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Beyond the Bale : September 2014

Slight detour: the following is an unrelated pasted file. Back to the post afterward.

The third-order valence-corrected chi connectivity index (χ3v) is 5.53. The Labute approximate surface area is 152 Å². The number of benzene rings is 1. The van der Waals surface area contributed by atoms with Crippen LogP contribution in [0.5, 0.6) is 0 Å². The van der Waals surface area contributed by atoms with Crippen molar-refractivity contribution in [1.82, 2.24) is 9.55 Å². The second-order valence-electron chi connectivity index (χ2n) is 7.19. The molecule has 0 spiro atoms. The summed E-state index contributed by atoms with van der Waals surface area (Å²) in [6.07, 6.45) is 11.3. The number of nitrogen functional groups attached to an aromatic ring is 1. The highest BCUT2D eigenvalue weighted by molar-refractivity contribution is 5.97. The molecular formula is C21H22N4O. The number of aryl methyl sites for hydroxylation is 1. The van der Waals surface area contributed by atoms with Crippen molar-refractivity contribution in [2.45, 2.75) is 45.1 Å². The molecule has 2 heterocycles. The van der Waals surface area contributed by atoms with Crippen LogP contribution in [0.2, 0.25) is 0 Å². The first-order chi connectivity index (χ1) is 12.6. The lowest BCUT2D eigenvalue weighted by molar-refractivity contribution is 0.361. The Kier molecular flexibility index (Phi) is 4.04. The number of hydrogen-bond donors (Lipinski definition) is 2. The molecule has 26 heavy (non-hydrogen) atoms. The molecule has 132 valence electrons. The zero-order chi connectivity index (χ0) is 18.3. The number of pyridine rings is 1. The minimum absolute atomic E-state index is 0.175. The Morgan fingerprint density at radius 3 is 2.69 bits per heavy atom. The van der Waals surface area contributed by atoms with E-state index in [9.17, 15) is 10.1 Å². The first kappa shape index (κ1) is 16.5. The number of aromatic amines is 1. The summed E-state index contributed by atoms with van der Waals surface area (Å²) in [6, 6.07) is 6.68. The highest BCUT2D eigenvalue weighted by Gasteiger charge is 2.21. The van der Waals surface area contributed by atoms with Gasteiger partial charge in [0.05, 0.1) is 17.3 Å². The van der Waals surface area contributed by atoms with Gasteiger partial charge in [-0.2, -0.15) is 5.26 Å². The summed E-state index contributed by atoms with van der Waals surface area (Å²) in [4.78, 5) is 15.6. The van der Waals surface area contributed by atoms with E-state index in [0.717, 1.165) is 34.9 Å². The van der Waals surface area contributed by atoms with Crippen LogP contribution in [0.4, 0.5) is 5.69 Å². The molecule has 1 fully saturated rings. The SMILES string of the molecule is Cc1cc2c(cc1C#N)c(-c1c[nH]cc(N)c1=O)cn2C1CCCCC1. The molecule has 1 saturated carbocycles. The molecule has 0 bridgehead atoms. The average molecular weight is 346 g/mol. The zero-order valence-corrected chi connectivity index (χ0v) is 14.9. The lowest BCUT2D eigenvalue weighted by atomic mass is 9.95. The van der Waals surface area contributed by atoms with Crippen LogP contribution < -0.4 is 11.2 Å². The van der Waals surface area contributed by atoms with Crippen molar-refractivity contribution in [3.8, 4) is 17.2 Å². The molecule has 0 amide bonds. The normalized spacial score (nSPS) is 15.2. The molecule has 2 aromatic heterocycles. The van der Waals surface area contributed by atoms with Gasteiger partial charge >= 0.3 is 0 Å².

22 OFF FARM In an effort to grow demand for Merino wool, AWI has collaborated on developing an innovative new apparel wadding made from wool, marketed as Lavalan. Rather than being worn close to the skin as with most Merino wool apparel, Lavalan was designed as a natural, environmentally friendly alternative to the synthetic wadding normally used inside quilted garments. Made using 85 per cent Merino wool, Lavalan is already being adopted by high-profile sporting manufacturers and fashion houses for use inside jackets, vests, gloves and pants. The textile is washable to 60°C and dimensionally stable to help avoid shrinkage and retain its shape when washed. As awareness of Lavalan grows, it is becoming apparent to manufacturers that using the world’s finest wool inside a garment ultimately provides greater performance attributes than synthetics. Lavalan is also well-placed to take advantage of increasing demand for more earth-friendly alternatives to traditional synthetic fillings. Working with Belgian textile processor N.V. Van Riel and German manufacturer Baur Vliesstoffe, Lavalan’s inception began in 2006 during the development of Feltstop, a material created for use in mattresses and bedding. The light weight of the finished Feltstop textile was such that it encouraged the exploration of other uses for the technique, specifically in the apparel category. “Our company has engineered and provided the technology of making wool washable at 60°C on loose fibres,” explained N.V. Van Riel co-owner Dider Van Riel. “This unique process, in combination with the technology provided by Baur, makes Lavalan a successful product. “It was necessary to find a way to process and blend wool in a way to be able to produce a down-like wadding that was light, stable and strong enough to be used as the inner layer for active sportswear, without compromising the natural properties and benefits of wool.” Lavalan is particularly relevant for performance-type garments and the timing of its launch could not be more appropriate, with the growth in the sports apparel market set to continue in coming years. AWI’s Sports and Outdoor program aims to position Merino wool as an established technical and high-performance fibre for sports/active apparel and to achieve a perception of Merino wool as being a technical, modern, comfortable and ‘young’ fibre. “As said many times before Van Riel has found a strong commercial partner in AWI and paying the annual Woolmark licence fee has become an act of investing in commercial power,” said Mr Van Riel. “As a rather small family owned company, for us it is simply impossible to come up with all the work and efforts that AWI supports us with. The best possible example for this is the fact that two Woolmark licensees – Van Riel and Baur – who did not know about each other’s existence and productions, were brought together by the German branch of AWI. Ever since the first meeting, AWI has shown strong interest in the mutual technology of both partners, and today we still feel the positive influence of the support given.” Growth in sales is expected to be very healthy in the early stages of Lavalan’s entry into the market. Initial sales estimates project that several hundred thousand metres of Lavalan will go to market in 2014, with exponential sales increases expected to be seen in the 2015 calendar year during the textile’s growth phase. • Leading sportswear brands are adopting wool as an alternative to synthetic wadding in quilted garments. • Co-developed by AWI, Lavalan is a wool wadding owned by German manufacturer Baur Vliesstoffe that uses 85 per cent Australian Merino wool. • Using technology originally developed for the manufacturer of bedding products, Lavalan is ideal for use in the growing market of sports/outdoor apparel. AN ALTERNATIVE TO SYNTHETICS WOOL WADDING It might not look like wool, but these jackets produced by German outdoor apparel brand triple2 contain wadding made from 85 per cent Merino wool.